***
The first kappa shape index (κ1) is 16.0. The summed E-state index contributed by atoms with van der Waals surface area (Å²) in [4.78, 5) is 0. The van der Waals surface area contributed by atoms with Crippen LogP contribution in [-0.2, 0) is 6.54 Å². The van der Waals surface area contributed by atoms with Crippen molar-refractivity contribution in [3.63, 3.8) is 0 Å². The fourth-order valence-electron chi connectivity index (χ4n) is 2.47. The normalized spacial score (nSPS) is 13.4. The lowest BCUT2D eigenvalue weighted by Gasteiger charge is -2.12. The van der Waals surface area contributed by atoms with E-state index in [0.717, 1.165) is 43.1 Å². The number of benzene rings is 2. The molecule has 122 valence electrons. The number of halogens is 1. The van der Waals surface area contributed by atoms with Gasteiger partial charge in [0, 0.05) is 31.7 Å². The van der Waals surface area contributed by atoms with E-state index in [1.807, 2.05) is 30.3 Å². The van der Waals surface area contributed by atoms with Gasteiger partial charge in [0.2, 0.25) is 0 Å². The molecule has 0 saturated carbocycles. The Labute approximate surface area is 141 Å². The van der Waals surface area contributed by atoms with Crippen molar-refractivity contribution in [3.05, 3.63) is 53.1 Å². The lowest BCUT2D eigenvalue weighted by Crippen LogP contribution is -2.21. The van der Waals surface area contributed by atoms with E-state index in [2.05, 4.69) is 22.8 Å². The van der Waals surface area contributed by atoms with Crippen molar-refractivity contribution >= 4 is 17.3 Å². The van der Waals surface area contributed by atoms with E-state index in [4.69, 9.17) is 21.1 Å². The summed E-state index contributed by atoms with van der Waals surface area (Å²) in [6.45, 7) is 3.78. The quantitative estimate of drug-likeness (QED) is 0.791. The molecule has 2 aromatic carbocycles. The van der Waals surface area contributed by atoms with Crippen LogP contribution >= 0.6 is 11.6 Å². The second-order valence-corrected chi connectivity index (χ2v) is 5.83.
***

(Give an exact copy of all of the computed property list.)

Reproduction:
The first kappa shape index (κ1) is 16.0. The summed E-state index contributed by atoms with van der Waals surface area (Å²) in [4.78, 5) is 0. The van der Waals surface area contributed by atoms with Crippen LogP contribution in [-0.2, 0) is 6.54 Å². The van der Waals surface area contributed by atoms with Crippen molar-refractivity contribution in [3.63, 3.8) is 0 Å². The fourth-order valence-electron chi connectivity index (χ4n) is 2.47. The normalized spacial score (nSPS) is 13.4. The lowest BCUT2D eigenvalue weighted by Gasteiger charge is -2.12. The van der Waals surface area contributed by atoms with E-state index in [0.717, 1.165) is 43.1 Å². The number of benzene rings is 2. The molecule has 122 valence electrons. The number of halogens is 1. The van der Waals surface area contributed by atoms with Gasteiger partial charge in [0, 0.05) is 31.7 Å². The van der Waals surface area contributed by atoms with E-state index in [1.807, 2.05) is 30.3 Å². The van der Waals surface area contributed by atoms with Gasteiger partial charge in [0.2, 0.25) is 0 Å². The molecule has 0 saturated carbocycles. The Labute approximate surface area is 141 Å². The van der Waals surface area contributed by atoms with Crippen molar-refractivity contribution in [3.05, 3.63) is 53.1 Å². The lowest BCUT2D eigenvalue weighted by Crippen LogP contribution is -2.21. The van der Waals surface area contributed by atoms with E-state index in [2.05, 4.69) is 22.8 Å². The van der Waals surface area contributed by atoms with Crippen molar-refractivity contribution >= 4 is 17.3 Å². The van der Waals surface area contributed by atoms with E-state index in [4.69, 9.17) is 21.1 Å². The summed E-state index contributed by atoms with van der Waals surface area (Å²) in [6.45, 7) is 3.78. The quantitative estimate of drug-likeness (QED) is 0.791. The molecule has 2 aromatic carbocycles. The van der Waals surface area contributed by atoms with Crippen LogP contribution >= 0.6 is 11.6 Å². The second-order valence-corrected chi connectivity index (χ2v) is 5.83.